Plus, are you suffering from nomophobia?
The invention of the sat-nav promised to usher in a new age of calm, peaceful and easy road journeys.
No more rows when your co-pilot tells you to turn left just after you've passed the turn.
No more trying to follow a map, only to find out that the vital junction was over the page/underneath a staple/obscured by pasty crumbs.
No more going round a roundabout three times to find the right exit, and no more long and vicious rows featuring phrases like "I didn't want to visit them anyway, they're your friends and I don't even like them!"
No indeed: peace and harmony would rein as our new sat-nav friends guide us effortlessly and cheerfully to our next destination.
Or so we thought.
For it seems that our little sat-nav friends are causing almost as much hassle as our out of date road atlases did before.
According to research from comparison website Confused.com, sat-navs have caused as much as £203m worth of damage to drivers on UK roads, through accidents caused by misleading directions.
Four out of five British drivers have admitted to being "misled" by their sat-navs, and as a result half have resorted to screaming at the device. Which was, no doubt, was deeply upset by this outbreak of anthropomorphic rage.
Seven out of ten drivers report the sat-nav lead them astray, tricking them into clocking up unnecessary miles, and one in three blamed the sat-nav for accidents - spending between £100 - £500 on sat nav related car damage.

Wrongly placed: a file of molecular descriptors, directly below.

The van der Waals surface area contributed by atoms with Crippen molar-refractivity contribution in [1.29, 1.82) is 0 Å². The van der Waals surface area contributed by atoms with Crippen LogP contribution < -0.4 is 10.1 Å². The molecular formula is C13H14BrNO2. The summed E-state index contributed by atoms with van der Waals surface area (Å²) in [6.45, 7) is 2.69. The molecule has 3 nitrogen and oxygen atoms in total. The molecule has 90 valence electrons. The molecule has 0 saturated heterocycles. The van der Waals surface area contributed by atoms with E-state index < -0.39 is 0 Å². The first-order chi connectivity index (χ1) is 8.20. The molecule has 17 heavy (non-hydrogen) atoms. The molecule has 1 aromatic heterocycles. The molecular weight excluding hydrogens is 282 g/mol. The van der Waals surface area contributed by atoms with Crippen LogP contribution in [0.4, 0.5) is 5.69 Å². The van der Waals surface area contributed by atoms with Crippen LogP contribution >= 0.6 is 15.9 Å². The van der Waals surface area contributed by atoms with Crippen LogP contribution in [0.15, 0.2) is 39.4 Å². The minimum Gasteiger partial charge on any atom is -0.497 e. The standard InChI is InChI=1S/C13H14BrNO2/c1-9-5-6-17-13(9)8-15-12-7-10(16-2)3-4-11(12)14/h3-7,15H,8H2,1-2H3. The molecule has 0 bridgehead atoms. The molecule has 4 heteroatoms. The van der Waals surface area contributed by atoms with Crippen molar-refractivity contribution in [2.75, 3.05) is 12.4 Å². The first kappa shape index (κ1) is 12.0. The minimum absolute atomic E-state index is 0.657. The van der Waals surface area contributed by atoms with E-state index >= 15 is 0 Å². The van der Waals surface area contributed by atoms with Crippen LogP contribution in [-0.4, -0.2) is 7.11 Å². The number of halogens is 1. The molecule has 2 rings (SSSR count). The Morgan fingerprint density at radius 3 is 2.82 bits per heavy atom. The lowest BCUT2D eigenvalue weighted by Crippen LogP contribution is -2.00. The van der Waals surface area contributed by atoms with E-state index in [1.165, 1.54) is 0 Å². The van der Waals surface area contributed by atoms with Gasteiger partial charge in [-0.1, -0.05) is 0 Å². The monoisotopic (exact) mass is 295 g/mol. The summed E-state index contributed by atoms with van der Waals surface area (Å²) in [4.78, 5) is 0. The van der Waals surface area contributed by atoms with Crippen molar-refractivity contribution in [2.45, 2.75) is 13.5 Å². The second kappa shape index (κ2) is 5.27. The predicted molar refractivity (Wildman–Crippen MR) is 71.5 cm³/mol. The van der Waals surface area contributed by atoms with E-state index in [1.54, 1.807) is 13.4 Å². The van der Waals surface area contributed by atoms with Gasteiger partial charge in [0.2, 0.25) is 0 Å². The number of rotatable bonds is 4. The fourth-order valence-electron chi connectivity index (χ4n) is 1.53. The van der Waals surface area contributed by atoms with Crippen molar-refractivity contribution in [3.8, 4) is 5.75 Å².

That's right, officer, the sat-nav made me do it.
According to the research, men are more likely to blame their car damage on their miniature guide, while women are more likely to admit that it leads them astray. And 57 per cent of female drivers admitted to screaming at their sat-nav, compared to 45 per cent of men.
On a national scale, drivers in the east Midlands fared the worst in their sat-nav relationship, with 57 per cent shouting at the poor little device, while Northern Ireland, according to the research, has the calmest drivers - with only 31 per cent getting angry at misleading directions.
The Round-Up is never a big fan of blaming the technology when the problem is really in ourselves. For it seems that when most people switch on the sat-nav and put the car in gear, they put their brains in neutral.
From a gadget we apparently can't live with, to one we absolutely can't live without: mobile phones. In fact, do you love your phone so much that you suffering from nomophobia?
No, not gnomophobia, which is something entirely different: nomophobia is a fear of being out of mobile phone contact, and you're probably a sufferer.
In a survey of 1,000 people, two thirds of respondents said they feared losing or being without their mobile phone. Four out of ten - in an effort to stay connected - claimed to have two phones or more.
More women worry about losing their phones than men - seven out of ten of the women surveyed compared to 61 per cent of the men, although it is men that are more likely to have two phones.
The most concerned about being out of contact are - inevitably - young people, for whom it seems any human interaction is impossible unless it includes cameraphone pics posted on Facebook with captions like 'I haz megalolz'.
Three quarters of the 18 to 24 age group felt the pain of being separated from their mobile, as did 68 per cent of the 25 to 34s, according to the SecurEnvoy survey.
As the average phone owner (which is pretty much everyone these days) checks their phone 34 times a day, it won't take anyone very long to realise that theirs has gone missing.
And finally - a couple of stories worth checking out if you're running short of things to do on a Friday afternoon, courtesy of our friends at TechRepublic. Find out how a $25 computer could spark a computing revolution, and how Drupal went from a dorm room tech project became a global phenomenon